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Anti-Human CD8 FITC/CD28 PE

Anti-Human CD8 FITC/CD28 PE

(RUO)
Product Details
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BD Simultest™
Human
Flow cytometry
RUO
Phosphate buffered saline with gelatin and 0.1% sodium azide.


Description

CD8, clone SK1, is derived from hybridization of mouse NS-1 myeloma cells with spleen cells from BALB/c mice immunized with human peripheral blood T lymphocytes.

CD28, clone L293, is derived from hybridization of mouse Sp2/0-Ag14 myeloma cells with spleen cells from BALB/c mice immunized with the HPB-ALL T-cell line.

The CD8 (Leu-2a) antigen is present on the human suppressor/cytotoxic T-lymphocyte subset as well as on a subset of natural killer (NK) lymphocytes. The CD8 antigenic determinant interacts with class I major histocompatibility complex (MHC) molecules resulting in increased adhesion between the CD8+ T lymphocytes and the target cells. Binding of the CD8 antigen to class I MHC molecules enhances the activation of resting T lymphocytes. CD8 recognizes an antigen expressed on the 32-kdalton (kDa) α-subunit of a disulfide-linked bimolecular complex. The cytoplasmic domain of the α-subunit of the CD8 antigen is associated with the protein tyrosine kinase p56lck.

The CD28 antigen, a disulfide-linked homodimeric glycoprotein (Mr 44 kDa), is a cell adhesion molecule (CAM) and functions as the ligand for the B7/BB-1 antigen that is present on activated B lymphocytes. Interaction of the CD28 antigen with the B7/BB-1 antigen costimulates CD2 and CD3 antigen/T-cell antigen receptor (TCR)–dependent T-cell–mediated cytotoxicity.


CD8, clone SK1, is derived from hybridization of mouse NS-1 myeloma cells with spleen cells from BALB/c mice immunized with human peripheral blood T lymphocytes.

CD28, clone L293, is derived from hybridization of mouse Sp2/0-Ag14 myeloma cells with spleen cells from BALB/c mice immunized with the HPB-ALL T-cell line.

The CD8 (Leu-2a) antigen is present on the human suppressor/cytotoxic T-lymphocyte subset as well as on a subset of natural killer (NK) lymphocytes. The CD8 antigenic determinant interacts with class I major histocompatibility complex (MHC) molecules resulting in increased adhesion between the CD8+ T lymphocytes and the target cells. Binding of the CD8 antigen to class I MHC molecules enhances the activation of resting T lymphocytes. CD8 recognizes an antigen expressed on the 32-kdalton (kDa) α-subunit of a disulfide-linked bimolecular complex. The cytoplasmic domain of the α-subunit of the CD8 antigen is associated with the protein tyrosine kinase p56lck.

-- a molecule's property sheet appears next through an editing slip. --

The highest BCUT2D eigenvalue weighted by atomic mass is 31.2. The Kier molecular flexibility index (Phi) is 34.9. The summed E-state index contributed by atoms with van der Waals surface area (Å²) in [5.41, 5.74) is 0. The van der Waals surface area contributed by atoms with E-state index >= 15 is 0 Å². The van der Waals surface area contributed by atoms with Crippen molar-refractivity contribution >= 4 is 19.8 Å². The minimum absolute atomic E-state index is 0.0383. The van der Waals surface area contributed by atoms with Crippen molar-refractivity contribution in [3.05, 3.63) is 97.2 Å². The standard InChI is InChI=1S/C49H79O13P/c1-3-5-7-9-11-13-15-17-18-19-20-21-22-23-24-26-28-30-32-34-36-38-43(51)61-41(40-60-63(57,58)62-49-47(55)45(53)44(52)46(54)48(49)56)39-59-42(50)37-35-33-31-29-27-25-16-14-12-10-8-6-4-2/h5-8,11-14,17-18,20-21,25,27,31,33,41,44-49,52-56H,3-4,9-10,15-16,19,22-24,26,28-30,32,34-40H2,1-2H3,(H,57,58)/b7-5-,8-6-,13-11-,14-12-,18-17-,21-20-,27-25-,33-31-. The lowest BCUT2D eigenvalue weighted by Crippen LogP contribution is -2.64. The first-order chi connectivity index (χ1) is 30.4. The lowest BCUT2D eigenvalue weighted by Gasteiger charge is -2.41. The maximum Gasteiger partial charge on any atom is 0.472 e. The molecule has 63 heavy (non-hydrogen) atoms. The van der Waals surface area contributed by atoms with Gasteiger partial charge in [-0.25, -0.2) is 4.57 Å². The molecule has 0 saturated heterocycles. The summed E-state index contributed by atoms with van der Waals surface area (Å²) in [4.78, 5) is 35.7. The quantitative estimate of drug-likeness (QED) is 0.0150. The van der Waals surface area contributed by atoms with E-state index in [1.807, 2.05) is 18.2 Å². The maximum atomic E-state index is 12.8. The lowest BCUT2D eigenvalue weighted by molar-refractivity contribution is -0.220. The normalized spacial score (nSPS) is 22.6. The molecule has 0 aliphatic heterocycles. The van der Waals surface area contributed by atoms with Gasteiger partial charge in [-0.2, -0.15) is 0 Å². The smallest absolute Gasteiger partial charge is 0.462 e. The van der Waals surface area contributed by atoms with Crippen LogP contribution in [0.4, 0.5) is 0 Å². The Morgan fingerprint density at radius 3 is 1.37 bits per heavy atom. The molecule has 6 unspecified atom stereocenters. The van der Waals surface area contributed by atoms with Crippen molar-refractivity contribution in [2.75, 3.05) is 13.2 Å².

The CD28 antigen, a disulfide-linked homodimeric glycoprotein (Mr 44 kDa), is a cell adhesion molecule (CAM) and functions as the ligand for the B7/BB-1 antigen that is present on activated B lymphocytes. Interaction of the CD28 antigen with the B7/BB-1 antigen costimulates CD2 and CD3 antigen/T-cell antigen receptor (TCR)–dependent T-cell–mediated cytotoxicity.

Preparation And Storage

The Simultest reagent is supplied as a combination of CD8 FITC and CD28 PE in 1.0 mL of phosphate-buffered saline. Buffered saline contains gelatin and 0.1% sodium azide. The vial should be stored at 2° to 8°C and protected from prolonged exposure to light. Simultest reagents should not be frozen. Each Simultest reagent is stable for the period shown on the bottle label when stored as directed.

340031 Rev. 1
Components
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Description Clone Isotype EntrezGene ID
CD8 FITC SK1 IgG1, κ N/A
CD28 PE L293 IgG1, κ N/A
340031 Rev. 1
Citations & References
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Development References (23)

  1. Anderson P, Blue ML, Morimoto C, Schlossman SF. Cross-linking of T3 (CD3) with T4 (CD4) enhances the proliferation of resting T lymphocytes. J Immunol. 1987; 139:678-682. (Biology).
  2. Azuma M, Cayabyab M, Buck D, Phillips JH, Lanier LL. CD28 interaction with B7 costimulates primary allogeneic proliferative responses and cytotoxicity mediated by small, resting T lymphocytes.. J Exp Med. 1992; 175(2):353-60. (Biology). View Reference
  3. Damle NK, Mohagheghpour N, Hansen JA, Engleman EG. Alloantigen-specific cytotoxic and suppressor T lymphocytes are derived from phenotypically distinct precursors. J Immunol. 1983; 131:2296-2300. (Biology).
  4. Eichmann K, Johnson J, Falk I, Emmrich F. Effective activation of resting mouse T lymphocytes by cross-linking submitogenic concentrations of the T-cell antigen receptor with either Lyt-2 or L3T4. Eur J Immunol. 1987; 17:643-650. (Biology).